An open letter to our young voters
By Francisco S. Tatad
ON May 14, 2007, we shall be electing twelve senators, 274 or so regular and party-list members of the House of Representatives, and close to 18,000 local government officials. I am not a candidate, neither am I working for any. But I am terrified by what I see. I am particularly concerned about the senatorial election.
The media generally describe the senatorial campaign as a circus. But then they take to it as though their actual job was to bring in the crowd. They complain that none of the candidates are discussing the issues --- not even corruption and the rule of law, the supposed cheating in the 2004 presidential elections, the spate of political killings that has now gone up to the United Nations and the United States Congress, the rise of narco-politics and its deadly impact on society itself, the unabated brain drain and the frightening hordes of unprocessed visitors from the “northeast,” the virtually open-ended foreign military presence in Mindanao and elsewhere without any clear treaty arrangements, the disappearance of basic industry and the virtual integration of the national economy into the Chinese market, the rising specter of “balkanization” in the South. Then the media proceed to rave about popular incompetents who, for no sane reason, are said to be leading the “surveys.”
Our society rests largely on Christian moral values, and partly on Islamic ones. But our government is officially rated by some as the most corrupt in the world. Our politicians, with some notable exceptions, are generally corrupt. Politics has become the most, if not the only, lucrative business for our dynastic political class. Do we have at least one senatorial candidate who takes objective morality seriously, recognizes it as the basis of law and good governance, and lives his life according to genuine Christian ---or Islamic, as the case may be ---moral values?
Who among the candidates will not put their personal interests above all others and everything else? Who among them are not yet involved in large-scale bribery and graft, or in syndicated crime such as drug trafficking, illegal gambling, smuggling, and similar operations? Who among them have not already amassed unreported and untaxed wealth far beyond what they could legally own and justify? Who among them will not mind throwing away tens or hundreds of millions of pesos, ill-gotten or ill-sourced, just to win a position that carries a measly annual salary of less than one million pesos? Is there at least one candidate who would rather lose than bribe, steal, cheat, or kill just to “win” the election and lose his soul?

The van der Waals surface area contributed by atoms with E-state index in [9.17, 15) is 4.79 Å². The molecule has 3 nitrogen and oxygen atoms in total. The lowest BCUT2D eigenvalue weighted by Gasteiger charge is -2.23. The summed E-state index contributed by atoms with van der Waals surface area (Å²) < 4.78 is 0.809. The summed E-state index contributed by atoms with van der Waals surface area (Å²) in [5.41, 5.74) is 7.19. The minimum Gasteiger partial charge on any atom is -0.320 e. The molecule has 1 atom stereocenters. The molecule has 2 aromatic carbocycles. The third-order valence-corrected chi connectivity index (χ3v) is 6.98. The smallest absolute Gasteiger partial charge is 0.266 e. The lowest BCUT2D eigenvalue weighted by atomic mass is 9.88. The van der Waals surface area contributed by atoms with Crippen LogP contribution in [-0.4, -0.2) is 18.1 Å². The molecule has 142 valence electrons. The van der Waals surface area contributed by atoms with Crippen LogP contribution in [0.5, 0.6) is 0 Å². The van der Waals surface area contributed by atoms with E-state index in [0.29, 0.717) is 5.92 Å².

Sadly, not even the all-knowing media seem to have the energy or time to waste on these questions. So we have to ask and answer them ourselves, whatever our limitations. We need to know the candidates as best we can, so that we do not end up falling for their manufactured image, which is often the very opposite of their actual personalities. We need to see through each of the little games they play so that we do not fall prey to their designs or to our own lack of malice.
Serious contradictions confound this exercise.
First of all, this is one election the Arroyo administration had tried so hard to avoid. They tried to abolish the Senate but failed. In so doing, they gave up whatever right or reason they had to participate in the senatorial elections. Nonetheless, they are fielding senatorial candidates. So senators who would have been “abolished” are now sleeping in the same bed with those who had tried to “abolish” them. And those who used to call Mrs. Arroyo “bogus president” are sleeping there too with those who used to snap at them for “destabilizing” her presidency.
What do they say to each other now? And what have they to say to our people, especially the youth?